Steve Endacott assesses the prospects of the big tour operators, high street agencies and OTAs
Covid-19 has hit the travel sector harder than virtually any other, with UK lockdowns followed by the shutting of international borders combined with the imposition of testing and extra paperwork, devastating short term consumer confidence.
However, last week’s UK government announcement of the removal of Covid-19 testing appears to mark the ‘beginning of the end’ for Covid travel restrictions, with the UK leading the way in learning to live with the virus.
The future of travel looks bright but may require a re-think of how things are done.
For example, summer 2022 is set to be driven by last-minute bookings, 4-5 weeks before departure, as customers who have been hit by a barrage of disruption over the last two years remain cautious about booking early.
Low-cost carriers’ yield models will quickly adapt, even without historical comparators, because putting prices up based on the rate of sale has never been rocket science.
However, driving frequency of rotations on routes will be much more of a gamble, often resulting in flight consolidations and further customer disruption.
Leaving aircraft sat on the tarmac is likely to continue to be a requirement this summer, as airlines chase yield over volume. Beach destinations, with their longer average flight times and earlier booking profiles, will look more attractive compared to city routes, leading to holiday capacity returning faster.
Don’t be surprised to see a big expansion of easyJet holidays on the back of increased trade distributions, bought with attractive commission levels.
Letting Jet2holidays dominate trade distribution has been a historic strategic error that current easyJet chief executive Johan Lundgren, with his tour operating background, will not allow to continue.
Tui’s market share is likely to suffer as its airline does not have the same economies of scale as Jet2 or easyJet, giving it a higher cost base in the commodity holiday market it are being forced to enter now Covid-19 has severely disrupted its “differentiated” product.
Tui’s strong brand and reputation for customer service may counter this price disadvantage in the short-term, but its debt mountain is one of the biggest in the sector, meaning long-term decline seems inevitable.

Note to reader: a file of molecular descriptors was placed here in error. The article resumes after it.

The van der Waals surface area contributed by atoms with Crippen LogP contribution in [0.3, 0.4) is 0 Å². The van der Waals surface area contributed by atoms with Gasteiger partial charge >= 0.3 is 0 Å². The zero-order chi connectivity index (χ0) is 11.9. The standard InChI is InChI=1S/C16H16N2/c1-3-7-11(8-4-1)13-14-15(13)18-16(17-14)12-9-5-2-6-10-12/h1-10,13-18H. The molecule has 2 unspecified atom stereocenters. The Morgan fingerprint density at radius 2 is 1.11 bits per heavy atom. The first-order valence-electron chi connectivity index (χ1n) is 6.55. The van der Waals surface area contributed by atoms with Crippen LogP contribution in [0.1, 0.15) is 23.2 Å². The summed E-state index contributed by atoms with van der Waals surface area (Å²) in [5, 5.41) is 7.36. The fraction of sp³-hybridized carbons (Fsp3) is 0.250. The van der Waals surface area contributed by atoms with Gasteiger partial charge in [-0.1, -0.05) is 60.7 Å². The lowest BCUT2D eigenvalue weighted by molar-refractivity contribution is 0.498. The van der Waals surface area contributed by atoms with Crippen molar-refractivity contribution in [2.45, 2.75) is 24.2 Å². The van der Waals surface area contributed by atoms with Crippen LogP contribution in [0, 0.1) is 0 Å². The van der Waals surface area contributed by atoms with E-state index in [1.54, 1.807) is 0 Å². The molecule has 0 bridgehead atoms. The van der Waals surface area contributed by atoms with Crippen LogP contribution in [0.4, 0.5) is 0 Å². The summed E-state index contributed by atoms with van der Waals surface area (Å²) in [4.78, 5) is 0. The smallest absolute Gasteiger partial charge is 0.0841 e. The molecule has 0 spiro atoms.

High street agents need to evolve rapidly, as Covid-19 has pushed more shoppers online, reducing footfall and making profitable operations very hard.
This was demonstrated by Hays Travel’s £34 million loss last year. Unprofitable shops need to be shut rapidly, all leases renegotiated, and local councils pushed to accept current business rates are unsustainable.
How quickly all this will occur remains open to doubt, but I believe that within the next two years high street shops, acting as hubs for local homeworkers, will be the model of choice in the ‘personal service’ travel sector.
These hubs will incorporate video conferencing, such as Zoom, as a normal selling process due to its consumer convenience, allowing customers to be walked through online content in the comfort of their own homes and for agents to see consumer reactions, markedly improving conversions.
Personalised travel services don’t have to be delivered face-to-face anymore and, in a post-Covid-19 world why would staff ever again want to sit waiting in a shop for customers to walk through the door when they can drive their own appointment diary and enjoy the benefits of working from home.
However, if – as expected – the cost of high street a presence is reduced dramatically because of the lack of demand, having a high street location still makes a lot of sense.
Combining a local homeworking network with a high street shop could offer the best of both worlds.
The shop could drive brand awareness and therefore consumer trust, while providing a professional administration centre and a point of customer introduction via walk-in traffic. It simply needs to be staffed on a rotational basis and have longer opening hours via homeworkers and video support.
Online travel agents (OTAs) also need to adapt their models, making ‘amending’ bookings just as easy a process as booking in the first place.
Although OTAs don’t control their flight supply, the increased flexibility offered by airlines can be passed on electronically – and customer portals for self-amendment have never been more important.
OTAs also need to step into resort with customers, providing relevant added-value services while on holiday. These will primarily be delivered via apps, but could also be supported by branded foreign exchange cards offering preferential exchange rates and cashback deals on local products.
Covid-19 has undoubtedly reshaped the travel environment and it’s the businesses which recognise this and adjust the quickest who will be the winners.
Will your business be one of them?